The lawsuit claims that the state is violating the U.S. and Virginia constitutions by not allocating enough voting machines, poll workers and polling places -- particularly in precincts with high minority populations -- which could result in long lines and lost votes.The Commonwealth of Virginia is denying the allegations:
The Advancement Project, a national voter protection group, filed the lawsuit late Monday in U.S. District Court in Richmond on the NAACP's behalf. It asks the state to move voting machines to precincts most likely to have long waiting lines; keep polls open for an extra two hours; and use paper ballots in some cases.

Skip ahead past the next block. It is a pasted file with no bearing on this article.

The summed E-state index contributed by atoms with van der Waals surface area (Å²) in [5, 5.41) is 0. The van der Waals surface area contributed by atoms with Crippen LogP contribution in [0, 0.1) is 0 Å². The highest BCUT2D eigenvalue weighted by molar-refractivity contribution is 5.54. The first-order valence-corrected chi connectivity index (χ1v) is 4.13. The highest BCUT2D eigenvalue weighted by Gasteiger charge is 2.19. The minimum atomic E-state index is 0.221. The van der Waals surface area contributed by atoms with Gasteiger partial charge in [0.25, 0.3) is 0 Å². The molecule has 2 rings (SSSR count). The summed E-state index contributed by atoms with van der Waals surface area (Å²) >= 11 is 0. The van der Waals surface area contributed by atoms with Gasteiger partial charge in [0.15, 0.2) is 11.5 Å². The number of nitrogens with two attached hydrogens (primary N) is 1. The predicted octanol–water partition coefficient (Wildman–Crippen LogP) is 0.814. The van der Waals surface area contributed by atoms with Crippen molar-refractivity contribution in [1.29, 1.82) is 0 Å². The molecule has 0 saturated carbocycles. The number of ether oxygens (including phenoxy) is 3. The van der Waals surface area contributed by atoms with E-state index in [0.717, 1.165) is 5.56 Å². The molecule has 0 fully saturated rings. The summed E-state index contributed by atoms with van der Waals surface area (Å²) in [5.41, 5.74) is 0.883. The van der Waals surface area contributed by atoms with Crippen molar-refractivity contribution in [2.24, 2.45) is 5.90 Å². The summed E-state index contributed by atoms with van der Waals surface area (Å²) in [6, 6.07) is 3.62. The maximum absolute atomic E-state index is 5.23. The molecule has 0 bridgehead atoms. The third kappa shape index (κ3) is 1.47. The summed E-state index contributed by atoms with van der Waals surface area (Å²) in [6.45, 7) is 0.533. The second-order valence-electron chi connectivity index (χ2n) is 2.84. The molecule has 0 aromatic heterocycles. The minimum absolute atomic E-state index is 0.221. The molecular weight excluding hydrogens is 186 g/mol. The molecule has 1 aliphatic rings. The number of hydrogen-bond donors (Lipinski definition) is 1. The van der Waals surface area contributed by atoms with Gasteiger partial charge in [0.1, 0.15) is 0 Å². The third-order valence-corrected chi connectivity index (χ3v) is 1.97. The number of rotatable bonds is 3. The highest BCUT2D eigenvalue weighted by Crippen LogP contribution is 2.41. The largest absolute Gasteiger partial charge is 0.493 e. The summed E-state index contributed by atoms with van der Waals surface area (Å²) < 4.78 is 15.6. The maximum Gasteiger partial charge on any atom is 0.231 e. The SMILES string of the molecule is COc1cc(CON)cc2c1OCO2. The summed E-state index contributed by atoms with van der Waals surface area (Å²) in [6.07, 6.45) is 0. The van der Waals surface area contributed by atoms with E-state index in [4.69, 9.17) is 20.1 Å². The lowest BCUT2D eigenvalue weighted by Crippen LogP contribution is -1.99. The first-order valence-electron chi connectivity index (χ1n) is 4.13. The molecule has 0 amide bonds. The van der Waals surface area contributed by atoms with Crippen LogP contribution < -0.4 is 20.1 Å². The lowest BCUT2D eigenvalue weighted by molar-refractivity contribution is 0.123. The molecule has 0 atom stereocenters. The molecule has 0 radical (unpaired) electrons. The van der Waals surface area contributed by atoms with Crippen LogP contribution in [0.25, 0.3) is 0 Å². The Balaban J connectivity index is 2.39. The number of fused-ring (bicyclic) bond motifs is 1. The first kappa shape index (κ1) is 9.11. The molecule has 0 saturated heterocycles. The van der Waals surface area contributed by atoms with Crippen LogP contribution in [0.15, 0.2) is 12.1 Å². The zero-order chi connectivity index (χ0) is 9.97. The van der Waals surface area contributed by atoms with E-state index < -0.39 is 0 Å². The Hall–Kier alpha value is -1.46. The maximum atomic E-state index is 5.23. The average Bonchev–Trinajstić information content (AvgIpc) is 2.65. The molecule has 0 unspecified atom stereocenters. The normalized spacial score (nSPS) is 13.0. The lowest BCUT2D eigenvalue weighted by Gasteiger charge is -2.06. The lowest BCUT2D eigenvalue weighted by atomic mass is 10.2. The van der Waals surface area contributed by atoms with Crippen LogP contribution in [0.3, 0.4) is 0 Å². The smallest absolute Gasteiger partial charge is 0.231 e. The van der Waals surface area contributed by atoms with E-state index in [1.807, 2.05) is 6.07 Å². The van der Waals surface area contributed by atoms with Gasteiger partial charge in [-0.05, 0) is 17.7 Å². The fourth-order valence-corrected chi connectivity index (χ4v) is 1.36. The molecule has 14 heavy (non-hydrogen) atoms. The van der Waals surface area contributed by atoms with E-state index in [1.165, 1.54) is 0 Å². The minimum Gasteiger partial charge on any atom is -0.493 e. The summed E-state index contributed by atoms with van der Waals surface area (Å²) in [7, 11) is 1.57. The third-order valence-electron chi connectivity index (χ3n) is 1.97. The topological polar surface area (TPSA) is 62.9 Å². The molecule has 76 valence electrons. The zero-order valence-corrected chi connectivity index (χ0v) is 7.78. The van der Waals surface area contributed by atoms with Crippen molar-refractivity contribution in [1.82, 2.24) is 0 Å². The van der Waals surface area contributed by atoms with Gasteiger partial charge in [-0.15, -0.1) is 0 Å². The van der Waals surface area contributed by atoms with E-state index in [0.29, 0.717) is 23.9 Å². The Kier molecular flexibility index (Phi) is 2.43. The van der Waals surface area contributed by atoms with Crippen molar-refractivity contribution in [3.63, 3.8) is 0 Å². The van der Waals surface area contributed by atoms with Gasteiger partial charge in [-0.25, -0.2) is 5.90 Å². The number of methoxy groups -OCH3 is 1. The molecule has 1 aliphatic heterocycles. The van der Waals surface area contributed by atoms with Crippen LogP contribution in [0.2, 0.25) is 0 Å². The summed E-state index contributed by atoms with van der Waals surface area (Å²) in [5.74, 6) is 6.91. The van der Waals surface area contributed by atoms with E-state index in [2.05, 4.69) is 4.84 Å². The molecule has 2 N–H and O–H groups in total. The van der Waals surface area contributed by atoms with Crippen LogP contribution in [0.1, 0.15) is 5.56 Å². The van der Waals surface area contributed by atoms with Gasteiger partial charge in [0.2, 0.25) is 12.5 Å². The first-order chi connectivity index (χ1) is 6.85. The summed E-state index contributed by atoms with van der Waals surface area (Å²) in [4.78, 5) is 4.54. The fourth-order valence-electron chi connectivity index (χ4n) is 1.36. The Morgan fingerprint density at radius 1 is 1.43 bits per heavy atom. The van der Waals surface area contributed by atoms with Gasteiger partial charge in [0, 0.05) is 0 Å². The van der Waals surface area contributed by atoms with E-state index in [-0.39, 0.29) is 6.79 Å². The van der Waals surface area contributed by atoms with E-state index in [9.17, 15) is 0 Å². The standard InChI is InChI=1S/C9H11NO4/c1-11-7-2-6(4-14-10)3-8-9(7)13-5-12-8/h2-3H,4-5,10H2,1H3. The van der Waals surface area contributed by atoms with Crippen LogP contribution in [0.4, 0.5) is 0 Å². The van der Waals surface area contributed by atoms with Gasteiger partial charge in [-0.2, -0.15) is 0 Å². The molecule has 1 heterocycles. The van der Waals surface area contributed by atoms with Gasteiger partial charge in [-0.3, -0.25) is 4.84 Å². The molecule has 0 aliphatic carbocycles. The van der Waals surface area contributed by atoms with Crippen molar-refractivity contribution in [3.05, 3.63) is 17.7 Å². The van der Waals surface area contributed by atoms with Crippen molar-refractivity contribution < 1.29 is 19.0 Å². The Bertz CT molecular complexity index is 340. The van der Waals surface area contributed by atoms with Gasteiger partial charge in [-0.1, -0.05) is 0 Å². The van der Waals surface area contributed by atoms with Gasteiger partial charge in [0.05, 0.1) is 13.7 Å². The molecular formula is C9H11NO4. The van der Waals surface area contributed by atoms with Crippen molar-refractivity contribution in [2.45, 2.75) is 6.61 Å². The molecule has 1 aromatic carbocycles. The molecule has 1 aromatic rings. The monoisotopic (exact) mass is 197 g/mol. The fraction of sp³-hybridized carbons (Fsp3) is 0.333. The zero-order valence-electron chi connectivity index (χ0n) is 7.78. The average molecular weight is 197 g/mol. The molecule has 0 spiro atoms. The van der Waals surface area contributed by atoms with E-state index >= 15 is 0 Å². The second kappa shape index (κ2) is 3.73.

In a lengthy statement released late Monday night, the State Board of Elections maintained that all localities are complying with the minimum number of voting machines and voting booths in each precinct as required by state code. Since 2004, the number of voting machines, polling places and workers has increased, according to the statement. For example, the number of voting machines has increased from about 5,700 in 2004 to about 10,600 in 2008.